Culture Secretary Michelle Donelan said the update would create a new offence that would target communications that encourage someone to physically harm themselves, making it illegal to do so, and bringing it in line with communications that encourage suicide – which are already illegal.
The Department for Digital, Culture, Media and Sport (DCMS) said the changes to the Online Safety Bill had been influenced by the case of Molly Russell, the 14-year-old who took her own life in November 2017 after viewing social media content linked to depression, self-harm and suicide.
“I am determined that the abhorrent trolls encouraging the young and vulnerable to self-harm are brought to justice,” Ms Donelan said.
“So I am strengthening our online safety laws to make sure these vile acts are stamped out and the perpetrators face jail time.
“Social media firms can no longer remain silent bystanders either and they’ll face fines for allowing this abusive and destructive behaviour to continue on their platforms under our laws.”
The Molly Rose Foundation - established after teenager’s death - said the proposal to amend the Online Safety Bill appeared to be a “significant move”.
“It not only criminalises those who do the encouraging, but also turns this activity into an illegal offence – which means that even if the harmful but legal clauses in the Bill are removed or curtailed, such content would still be legislated against,” the Foundation said in a statement.
“From the evidence submitted to Molly Russell’s inquest in September, the ‘harmful but legal’ content probably did the most damage to Molly’s mental health.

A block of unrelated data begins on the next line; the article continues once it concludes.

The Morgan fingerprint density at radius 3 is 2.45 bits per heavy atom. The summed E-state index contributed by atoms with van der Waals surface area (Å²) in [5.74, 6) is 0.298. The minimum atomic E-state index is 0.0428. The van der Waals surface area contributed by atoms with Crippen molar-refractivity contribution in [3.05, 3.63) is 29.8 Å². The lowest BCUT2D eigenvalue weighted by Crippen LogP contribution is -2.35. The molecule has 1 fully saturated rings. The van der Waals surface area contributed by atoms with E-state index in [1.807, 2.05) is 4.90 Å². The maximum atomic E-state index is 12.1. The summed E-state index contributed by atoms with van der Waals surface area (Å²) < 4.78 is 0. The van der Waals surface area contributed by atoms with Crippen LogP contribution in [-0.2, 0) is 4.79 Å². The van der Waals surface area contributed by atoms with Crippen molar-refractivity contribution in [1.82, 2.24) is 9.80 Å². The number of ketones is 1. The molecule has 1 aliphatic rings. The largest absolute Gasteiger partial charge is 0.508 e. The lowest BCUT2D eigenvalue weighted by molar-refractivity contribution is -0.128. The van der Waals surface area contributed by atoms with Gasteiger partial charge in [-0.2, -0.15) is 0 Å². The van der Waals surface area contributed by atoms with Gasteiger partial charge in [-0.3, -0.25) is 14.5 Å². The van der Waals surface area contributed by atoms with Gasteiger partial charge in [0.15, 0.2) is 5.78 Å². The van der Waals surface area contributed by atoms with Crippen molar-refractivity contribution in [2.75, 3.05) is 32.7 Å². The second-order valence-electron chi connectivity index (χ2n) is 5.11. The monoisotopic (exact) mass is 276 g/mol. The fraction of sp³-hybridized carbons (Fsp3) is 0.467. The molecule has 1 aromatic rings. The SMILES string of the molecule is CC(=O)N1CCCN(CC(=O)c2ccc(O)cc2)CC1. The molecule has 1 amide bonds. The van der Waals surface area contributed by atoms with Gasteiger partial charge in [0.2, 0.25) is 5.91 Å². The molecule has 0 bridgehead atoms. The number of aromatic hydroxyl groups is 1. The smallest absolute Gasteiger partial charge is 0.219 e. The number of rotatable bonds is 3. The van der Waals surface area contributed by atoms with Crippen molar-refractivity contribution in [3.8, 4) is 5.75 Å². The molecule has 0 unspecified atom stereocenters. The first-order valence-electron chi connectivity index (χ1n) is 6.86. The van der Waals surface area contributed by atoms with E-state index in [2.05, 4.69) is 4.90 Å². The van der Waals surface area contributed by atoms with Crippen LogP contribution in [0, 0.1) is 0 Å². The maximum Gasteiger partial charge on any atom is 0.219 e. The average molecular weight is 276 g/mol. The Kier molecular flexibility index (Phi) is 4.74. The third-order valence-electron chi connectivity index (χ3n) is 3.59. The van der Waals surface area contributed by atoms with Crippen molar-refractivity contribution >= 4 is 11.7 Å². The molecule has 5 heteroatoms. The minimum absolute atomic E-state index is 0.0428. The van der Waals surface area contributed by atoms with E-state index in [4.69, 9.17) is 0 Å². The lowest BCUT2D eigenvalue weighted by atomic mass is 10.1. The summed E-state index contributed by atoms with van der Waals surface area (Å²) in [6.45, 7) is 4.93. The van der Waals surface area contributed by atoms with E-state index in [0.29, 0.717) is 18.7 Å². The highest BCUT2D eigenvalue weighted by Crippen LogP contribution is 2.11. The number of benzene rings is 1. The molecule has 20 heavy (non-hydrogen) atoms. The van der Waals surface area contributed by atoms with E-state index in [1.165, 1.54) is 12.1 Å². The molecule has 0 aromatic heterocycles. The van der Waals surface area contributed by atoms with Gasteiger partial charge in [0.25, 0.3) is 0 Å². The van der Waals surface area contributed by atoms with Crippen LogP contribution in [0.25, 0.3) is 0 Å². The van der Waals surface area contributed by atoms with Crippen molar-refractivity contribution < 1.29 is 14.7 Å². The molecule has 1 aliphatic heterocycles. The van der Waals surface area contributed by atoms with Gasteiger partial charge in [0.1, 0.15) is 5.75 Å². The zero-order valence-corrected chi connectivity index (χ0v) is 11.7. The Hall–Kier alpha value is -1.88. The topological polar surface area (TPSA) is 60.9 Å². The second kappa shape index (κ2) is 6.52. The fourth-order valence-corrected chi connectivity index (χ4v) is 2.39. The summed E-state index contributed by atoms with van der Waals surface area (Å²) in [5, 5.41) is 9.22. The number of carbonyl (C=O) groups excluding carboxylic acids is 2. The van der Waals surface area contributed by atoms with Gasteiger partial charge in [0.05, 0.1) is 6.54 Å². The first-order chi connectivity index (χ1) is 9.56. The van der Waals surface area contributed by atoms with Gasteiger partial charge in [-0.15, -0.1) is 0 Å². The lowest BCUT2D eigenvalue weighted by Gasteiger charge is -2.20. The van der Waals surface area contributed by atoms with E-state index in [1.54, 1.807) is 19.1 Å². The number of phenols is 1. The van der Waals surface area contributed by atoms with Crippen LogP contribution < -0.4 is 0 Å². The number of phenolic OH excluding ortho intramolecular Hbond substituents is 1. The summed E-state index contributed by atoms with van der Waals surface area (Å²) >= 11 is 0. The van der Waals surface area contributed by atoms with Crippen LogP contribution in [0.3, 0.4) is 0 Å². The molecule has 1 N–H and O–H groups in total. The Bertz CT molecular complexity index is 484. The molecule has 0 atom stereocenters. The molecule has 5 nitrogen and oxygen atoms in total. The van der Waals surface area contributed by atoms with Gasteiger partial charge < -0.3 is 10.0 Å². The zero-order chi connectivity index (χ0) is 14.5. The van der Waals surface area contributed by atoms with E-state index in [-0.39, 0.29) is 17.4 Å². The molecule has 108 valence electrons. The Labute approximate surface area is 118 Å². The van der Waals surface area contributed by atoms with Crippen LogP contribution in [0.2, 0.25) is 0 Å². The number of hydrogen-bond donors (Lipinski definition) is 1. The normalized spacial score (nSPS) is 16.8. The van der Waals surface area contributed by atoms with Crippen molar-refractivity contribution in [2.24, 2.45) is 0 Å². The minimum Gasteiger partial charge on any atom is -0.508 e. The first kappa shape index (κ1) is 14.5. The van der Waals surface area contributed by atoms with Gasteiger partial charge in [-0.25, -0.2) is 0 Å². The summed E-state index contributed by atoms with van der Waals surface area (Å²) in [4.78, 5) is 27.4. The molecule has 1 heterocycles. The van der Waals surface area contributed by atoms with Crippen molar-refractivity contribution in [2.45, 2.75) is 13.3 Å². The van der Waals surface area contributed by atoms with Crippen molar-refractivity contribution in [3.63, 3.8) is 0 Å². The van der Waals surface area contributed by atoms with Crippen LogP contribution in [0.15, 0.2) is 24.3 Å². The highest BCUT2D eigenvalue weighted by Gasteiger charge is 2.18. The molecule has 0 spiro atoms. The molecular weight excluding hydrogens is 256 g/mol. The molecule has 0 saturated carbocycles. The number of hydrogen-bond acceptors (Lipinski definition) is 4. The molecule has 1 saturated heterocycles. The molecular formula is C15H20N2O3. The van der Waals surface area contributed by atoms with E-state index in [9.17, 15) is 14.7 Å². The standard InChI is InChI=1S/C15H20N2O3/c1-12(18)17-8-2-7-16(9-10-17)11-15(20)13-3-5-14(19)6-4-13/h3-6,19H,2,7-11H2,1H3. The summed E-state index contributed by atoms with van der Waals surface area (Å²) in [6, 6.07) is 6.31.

“It’s therefore important that other ‘harmful but legal’ content, of the type we know was harmful to Molly, is also within scope of the Bill. Any changes to the current Bill should not delay its progress to the Lords, to allow sufficient time for scrutiny and debate there, since the devil will be in the detail.”
The Online Safety Bill is due to return to Parliament early in December after a number of delays and after a latest round of updates.
The self-harm measure would be included in amendments to the Bill, but Ms Donelan’s department could not when they would be tabled.
Earlier this week, the Government announced other new offences being added to the Bill that would crack down on the sharing intimate images without consent.
With the introduction of the updates around encouraging self-harm, social media platforms will be required to remove such content, and any person found to have sent such communications will face prosecution.
The Government said more details around the maximum penalty for the offence will be published in due course.
Deputy Prime Minister and Justice Secretary Dominic Raab said: “Lives and families have been devastated by those who encourage vulnerable internet users to self-harm.
“Our changes will ensure the full force of the law applies to those callous and reckless individuals who try to manipulate the vulnerable online in this way.”